In our Scripture readings today, we discover that we are to love the Lord our God with all of our hearts, that God searches our hearts, that the heart controls the will, that we should thank the Lord with our hearts, and that we need the Lord to create in us a clean heart. We also learn that the heart can speak out wisdom, the heart is desperately wicked, we should be pure in heart, and we should not harden our hearts against God.     

Popular culture tells us that we have no control over the “affairs of the heart”.  We “fall in love”, completely beyond our ability to resist.  We tell our adolescent children that since they are unable to resist the temptation to sexual sin, they should use “protection”.  We tolerate theft, greed, murder, sexual impropriety, gluttony, and all other types of sin because “he was desperate”, “that’s just the way he is”, “she was mentally ill”, “he had a bad environment”, or “the system drove her to it”.   We refuse to acknowledge that medical diagnoses can have moral components…and causes.  Rejecting the truth that a holy God has absolute power and authority and will judge our thoughts, words and deeds, punishing us for our disobedience, we struggle to explain the world in ways that will let us behave the way we want.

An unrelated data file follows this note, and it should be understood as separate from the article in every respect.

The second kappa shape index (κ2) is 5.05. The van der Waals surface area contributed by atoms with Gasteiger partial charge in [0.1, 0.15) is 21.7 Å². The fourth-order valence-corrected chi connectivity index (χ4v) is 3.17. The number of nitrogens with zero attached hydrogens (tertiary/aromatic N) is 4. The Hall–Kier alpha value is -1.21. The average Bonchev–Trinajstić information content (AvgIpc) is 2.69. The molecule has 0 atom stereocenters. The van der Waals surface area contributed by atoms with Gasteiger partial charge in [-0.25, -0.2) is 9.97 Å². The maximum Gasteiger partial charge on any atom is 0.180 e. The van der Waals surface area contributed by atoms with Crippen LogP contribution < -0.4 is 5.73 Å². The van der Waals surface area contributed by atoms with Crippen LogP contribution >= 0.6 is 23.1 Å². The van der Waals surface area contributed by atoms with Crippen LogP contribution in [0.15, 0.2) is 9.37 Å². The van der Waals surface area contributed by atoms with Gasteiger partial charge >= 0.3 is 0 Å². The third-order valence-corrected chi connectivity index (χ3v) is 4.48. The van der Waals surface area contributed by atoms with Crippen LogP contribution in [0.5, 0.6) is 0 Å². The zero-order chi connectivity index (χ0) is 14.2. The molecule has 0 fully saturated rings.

Mankind has no more power to forestall the judgment of God than we do to change the rotation of the planets.  He is sovereign, and our efforts to break His laws only result in us breaking ourselves and those around us.